I'm not going to mince words here: Human life begins at conception, but human rights do not.
If you bristle at this idea, and feel uncomfortable removing rights from discussions of human embryos, you probably feel that way because of a longstanding tactic used by conservatives (and, let's face it, men) that grants rights to embryos, as a means of systematically stripping rights from women.
It's simple, really. If you can muddy the waters enough, and espouse concern for the rights of those poor defenseless embryos enough, what should be a simple statement about the rights of women to make choices for their own bodies becomes, instead, a convoluted argument around viability and fetal stages that puts the presumed "rights" of fetuses on an equal footing with the actual rights of adult women. It's diversion at its most basic form.
While this tactic has long been used to deny and restrict access to abortions, it is now being used against a woman in regard to her frozen embryos. Modern Family Sofia Vergara has been in the news recently after her ex-fiancé Nick Loeb filed a lawsuit to "protect" the lives of two frozen embryos they created during an IVF cycle in 2013.
In his opinion piece last week in The New York Times , Loeb argues that he should be given custody, so to speak, of the frozen embryos because they are human lives and should not be treated as property. Instead, he says, they have the right to life.
Of course, what Loeb fails to mention is that IVF is a process that creates many, many embryos. After eggs are harvested from a woman's uterus, they are combined with the man's sperm sample. The resulting embryos are then grown in a culture for at least three days, and often five, before attempting an embryo transfer. Along the way, it is not rare for many of the embryos to simply stop growing. As my Reproductive Endocrinologist told me before my first IVF cycle, whether in nature or in a lab, "humans make crappy embryos."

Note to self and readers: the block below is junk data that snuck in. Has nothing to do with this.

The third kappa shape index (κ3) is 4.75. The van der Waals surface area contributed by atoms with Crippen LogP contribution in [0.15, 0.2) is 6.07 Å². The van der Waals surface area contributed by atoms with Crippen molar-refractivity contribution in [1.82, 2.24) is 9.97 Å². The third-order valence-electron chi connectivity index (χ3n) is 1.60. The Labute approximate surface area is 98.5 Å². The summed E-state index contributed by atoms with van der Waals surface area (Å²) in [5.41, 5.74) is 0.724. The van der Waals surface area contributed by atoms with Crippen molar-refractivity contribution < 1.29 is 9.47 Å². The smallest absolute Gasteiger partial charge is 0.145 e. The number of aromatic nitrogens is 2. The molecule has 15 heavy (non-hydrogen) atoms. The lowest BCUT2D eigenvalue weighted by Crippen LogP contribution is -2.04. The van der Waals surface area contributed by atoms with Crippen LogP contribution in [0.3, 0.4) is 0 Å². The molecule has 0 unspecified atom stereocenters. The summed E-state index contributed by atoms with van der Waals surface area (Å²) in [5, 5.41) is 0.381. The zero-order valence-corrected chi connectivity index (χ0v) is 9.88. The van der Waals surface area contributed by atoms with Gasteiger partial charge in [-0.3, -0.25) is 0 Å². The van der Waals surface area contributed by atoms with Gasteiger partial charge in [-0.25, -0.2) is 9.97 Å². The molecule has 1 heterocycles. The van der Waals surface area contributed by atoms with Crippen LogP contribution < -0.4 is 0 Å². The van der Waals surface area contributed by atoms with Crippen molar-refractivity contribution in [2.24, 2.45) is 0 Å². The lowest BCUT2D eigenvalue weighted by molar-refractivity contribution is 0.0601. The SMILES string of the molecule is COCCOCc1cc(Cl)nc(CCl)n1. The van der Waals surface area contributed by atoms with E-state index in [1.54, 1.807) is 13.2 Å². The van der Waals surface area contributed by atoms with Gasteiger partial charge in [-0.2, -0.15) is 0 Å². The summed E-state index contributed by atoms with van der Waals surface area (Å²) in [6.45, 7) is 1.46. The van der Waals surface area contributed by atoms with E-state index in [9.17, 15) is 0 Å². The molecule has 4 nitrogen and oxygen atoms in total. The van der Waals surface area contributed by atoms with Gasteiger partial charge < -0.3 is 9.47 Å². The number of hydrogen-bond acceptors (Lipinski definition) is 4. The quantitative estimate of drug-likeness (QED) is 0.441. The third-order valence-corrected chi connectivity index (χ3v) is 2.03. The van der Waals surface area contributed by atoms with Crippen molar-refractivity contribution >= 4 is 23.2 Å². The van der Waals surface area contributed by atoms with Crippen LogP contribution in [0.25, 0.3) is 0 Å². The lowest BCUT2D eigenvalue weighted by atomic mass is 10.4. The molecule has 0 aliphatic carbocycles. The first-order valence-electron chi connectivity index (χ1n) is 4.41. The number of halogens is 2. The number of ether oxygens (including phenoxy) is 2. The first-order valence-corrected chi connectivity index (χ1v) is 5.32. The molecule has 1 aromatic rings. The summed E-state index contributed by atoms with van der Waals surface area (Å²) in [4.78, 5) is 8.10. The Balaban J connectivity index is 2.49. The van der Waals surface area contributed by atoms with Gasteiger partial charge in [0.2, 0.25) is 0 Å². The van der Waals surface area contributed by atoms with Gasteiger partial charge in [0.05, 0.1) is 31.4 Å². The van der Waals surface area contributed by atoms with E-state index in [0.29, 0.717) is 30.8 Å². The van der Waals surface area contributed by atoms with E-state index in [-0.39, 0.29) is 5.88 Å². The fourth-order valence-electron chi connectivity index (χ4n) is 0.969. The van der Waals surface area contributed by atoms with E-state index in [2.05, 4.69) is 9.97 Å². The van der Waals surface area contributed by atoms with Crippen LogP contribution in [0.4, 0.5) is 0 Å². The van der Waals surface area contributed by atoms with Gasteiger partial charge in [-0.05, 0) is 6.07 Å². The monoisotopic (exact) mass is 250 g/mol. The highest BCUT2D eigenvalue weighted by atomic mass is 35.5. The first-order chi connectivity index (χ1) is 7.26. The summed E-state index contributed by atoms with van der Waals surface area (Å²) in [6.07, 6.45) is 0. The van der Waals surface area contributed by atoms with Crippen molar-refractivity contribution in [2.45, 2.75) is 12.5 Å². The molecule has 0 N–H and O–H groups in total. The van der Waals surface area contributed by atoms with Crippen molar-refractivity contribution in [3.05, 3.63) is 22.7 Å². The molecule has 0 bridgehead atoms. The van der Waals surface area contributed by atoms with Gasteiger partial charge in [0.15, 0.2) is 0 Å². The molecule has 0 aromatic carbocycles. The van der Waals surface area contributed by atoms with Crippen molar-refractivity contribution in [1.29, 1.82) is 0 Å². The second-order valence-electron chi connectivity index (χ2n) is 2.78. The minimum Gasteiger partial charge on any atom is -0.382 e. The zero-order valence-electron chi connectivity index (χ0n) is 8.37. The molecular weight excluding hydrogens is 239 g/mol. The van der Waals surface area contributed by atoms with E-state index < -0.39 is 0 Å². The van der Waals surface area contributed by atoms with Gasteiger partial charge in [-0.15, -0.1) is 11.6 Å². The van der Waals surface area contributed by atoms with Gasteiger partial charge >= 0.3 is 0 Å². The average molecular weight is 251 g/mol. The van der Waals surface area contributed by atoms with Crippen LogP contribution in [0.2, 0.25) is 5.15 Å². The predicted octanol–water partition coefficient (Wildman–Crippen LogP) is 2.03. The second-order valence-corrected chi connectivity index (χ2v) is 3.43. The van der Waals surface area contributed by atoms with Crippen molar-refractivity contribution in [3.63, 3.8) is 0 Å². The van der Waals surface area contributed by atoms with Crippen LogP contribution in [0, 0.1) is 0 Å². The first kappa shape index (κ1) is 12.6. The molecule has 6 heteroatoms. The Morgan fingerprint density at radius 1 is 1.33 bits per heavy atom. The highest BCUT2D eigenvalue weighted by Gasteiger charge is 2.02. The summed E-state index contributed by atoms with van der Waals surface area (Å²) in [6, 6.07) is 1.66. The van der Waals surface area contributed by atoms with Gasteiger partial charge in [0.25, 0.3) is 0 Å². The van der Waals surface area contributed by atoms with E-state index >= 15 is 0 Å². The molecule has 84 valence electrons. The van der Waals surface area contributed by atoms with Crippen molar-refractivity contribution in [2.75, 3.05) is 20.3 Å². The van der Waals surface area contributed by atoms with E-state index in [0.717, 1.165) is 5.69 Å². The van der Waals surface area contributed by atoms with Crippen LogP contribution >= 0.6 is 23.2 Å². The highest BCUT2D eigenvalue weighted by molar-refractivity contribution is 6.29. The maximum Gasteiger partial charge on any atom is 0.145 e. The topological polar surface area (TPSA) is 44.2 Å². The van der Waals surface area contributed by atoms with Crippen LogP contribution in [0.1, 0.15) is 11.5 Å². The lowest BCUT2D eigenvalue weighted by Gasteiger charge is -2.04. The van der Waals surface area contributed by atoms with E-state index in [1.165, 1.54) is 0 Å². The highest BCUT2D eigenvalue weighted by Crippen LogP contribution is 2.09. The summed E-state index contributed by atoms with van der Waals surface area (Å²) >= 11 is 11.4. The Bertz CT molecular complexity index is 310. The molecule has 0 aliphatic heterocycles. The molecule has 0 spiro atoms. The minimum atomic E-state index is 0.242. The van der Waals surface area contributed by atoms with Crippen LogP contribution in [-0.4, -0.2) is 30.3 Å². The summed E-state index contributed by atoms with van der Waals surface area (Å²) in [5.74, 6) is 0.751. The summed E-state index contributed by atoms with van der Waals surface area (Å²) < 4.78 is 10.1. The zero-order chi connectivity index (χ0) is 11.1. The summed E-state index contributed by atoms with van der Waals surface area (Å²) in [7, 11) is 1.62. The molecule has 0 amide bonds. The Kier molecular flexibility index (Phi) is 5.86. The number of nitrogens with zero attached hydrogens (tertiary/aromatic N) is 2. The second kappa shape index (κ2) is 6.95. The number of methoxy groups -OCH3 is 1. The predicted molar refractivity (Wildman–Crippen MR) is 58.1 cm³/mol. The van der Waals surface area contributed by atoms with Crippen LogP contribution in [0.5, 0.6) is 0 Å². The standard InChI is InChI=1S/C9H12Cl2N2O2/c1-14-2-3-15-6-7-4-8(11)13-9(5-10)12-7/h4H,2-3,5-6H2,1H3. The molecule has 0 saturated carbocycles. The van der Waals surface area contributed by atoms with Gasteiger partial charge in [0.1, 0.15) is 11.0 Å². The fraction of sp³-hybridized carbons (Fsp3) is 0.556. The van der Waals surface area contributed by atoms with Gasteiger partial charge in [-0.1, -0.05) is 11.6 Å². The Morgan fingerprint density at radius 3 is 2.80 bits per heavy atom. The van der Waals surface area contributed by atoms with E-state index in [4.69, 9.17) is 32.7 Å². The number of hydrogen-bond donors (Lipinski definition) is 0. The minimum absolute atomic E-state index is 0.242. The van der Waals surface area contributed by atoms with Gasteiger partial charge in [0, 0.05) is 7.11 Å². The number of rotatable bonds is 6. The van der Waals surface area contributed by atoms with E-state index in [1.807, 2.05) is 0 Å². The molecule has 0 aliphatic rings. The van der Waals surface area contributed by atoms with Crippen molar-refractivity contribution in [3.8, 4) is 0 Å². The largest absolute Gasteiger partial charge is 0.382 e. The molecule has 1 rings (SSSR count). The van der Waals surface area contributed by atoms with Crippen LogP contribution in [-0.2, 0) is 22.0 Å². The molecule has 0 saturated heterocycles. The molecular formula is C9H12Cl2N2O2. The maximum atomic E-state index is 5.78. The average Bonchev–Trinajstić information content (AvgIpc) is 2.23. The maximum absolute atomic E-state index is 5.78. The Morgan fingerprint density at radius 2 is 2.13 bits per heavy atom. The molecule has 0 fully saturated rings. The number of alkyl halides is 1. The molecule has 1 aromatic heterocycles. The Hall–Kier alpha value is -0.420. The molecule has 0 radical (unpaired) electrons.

In the case of Vergara and Loeb, by Loeb's own account they underwent two rounds of egg retrievals. Their first retrieval netted an undisclosed number of embryos, all of which died either before, during, or after the transfer to a surrogate. Their second retrieval netted these remaining two embryos, which were frozen, but Loeb fails to mention how many embryos were created in the lab, to get these two embryos, healthy enough to freeze. Those lives were apparently less important to Loeb.
Instead, of course, Loeb creates a narrative that glorifies the supposed "rights" of these embryos, frozen only 3-6 days after conception, and speaks more of his childhood and reasons for desiring fatherhood than the children he hopes to conceive. It would be tricky, really, for Loeb to talk much about these children since that would require deep ethical discussions about creating children expressly against the highly-publicized wishes of their mother. That conversation wouldn't suit Loeb's purposes, and so instead he focuses on the easy argument, and the one that anti-choice crusaders have already clearly outlined for him: the rights of the embryos to life.